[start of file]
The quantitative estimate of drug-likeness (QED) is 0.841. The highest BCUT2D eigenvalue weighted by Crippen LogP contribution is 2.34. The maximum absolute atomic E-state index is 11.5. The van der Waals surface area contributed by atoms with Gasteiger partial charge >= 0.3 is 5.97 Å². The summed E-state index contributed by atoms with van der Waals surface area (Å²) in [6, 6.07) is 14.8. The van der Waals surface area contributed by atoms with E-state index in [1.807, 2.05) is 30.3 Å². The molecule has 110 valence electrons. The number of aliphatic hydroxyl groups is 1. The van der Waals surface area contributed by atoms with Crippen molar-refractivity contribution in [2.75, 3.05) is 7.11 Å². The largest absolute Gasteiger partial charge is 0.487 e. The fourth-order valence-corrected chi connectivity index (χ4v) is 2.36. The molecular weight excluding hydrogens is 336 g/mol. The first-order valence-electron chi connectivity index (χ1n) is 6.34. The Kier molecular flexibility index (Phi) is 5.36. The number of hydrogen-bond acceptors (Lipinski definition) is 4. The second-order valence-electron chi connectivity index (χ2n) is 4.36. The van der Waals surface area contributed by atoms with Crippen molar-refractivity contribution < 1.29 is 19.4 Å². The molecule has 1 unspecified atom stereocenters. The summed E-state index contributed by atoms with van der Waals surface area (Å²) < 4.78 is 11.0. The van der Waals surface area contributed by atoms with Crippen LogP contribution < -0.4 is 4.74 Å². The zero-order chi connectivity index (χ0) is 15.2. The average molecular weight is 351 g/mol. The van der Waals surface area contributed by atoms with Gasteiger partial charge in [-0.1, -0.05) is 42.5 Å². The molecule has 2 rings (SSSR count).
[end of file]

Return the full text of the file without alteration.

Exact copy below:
The quantitative estimate of drug-likeness (QED) is 0.841. The highest BCUT2D eigenvalue weighted by Crippen LogP contribution is 2.34. The maximum absolute atomic E-state index is 11.5. The van der Waals surface area contributed by atoms with Gasteiger partial charge >= 0.3 is 5.97 Å². The summed E-state index contributed by atoms with van der Waals surface area (Å²) in [6, 6.07) is 14.8. The van der Waals surface area contributed by atoms with E-state index in [1.807, 2.05) is 30.3 Å². The molecule has 110 valence electrons. The number of aliphatic hydroxyl groups is 1. The van der Waals surface area contributed by atoms with Crippen molar-refractivity contribution in [2.75, 3.05) is 7.11 Å². The largest absolute Gasteiger partial charge is 0.487 e. The fourth-order valence-corrected chi connectivity index (χ4v) is 2.36. The molecular weight excluding hydrogens is 336 g/mol. The first-order valence-electron chi connectivity index (χ1n) is 6.34. The Kier molecular flexibility index (Phi) is 5.36. The number of hydrogen-bond acceptors (Lipinski definition) is 4. The second-order valence-electron chi connectivity index (χ2n) is 4.36. The van der Waals surface area contributed by atoms with Crippen molar-refractivity contribution < 1.29 is 19.4 Å². The molecule has 1 unspecified atom stereocenters. The summed E-state index contributed by atoms with van der Waals surface area (Å²) < 4.78 is 11.0. The van der Waals surface area contributed by atoms with Crippen LogP contribution < -0.4 is 4.74 Å². The zero-order chi connectivity index (χ0) is 15.2. The average molecular weight is 351 g/mol. The van der Waals surface area contributed by atoms with Gasteiger partial charge in [-0.1, -0.05) is 42.5 Å². The molecule has 2 rings (SSSR count).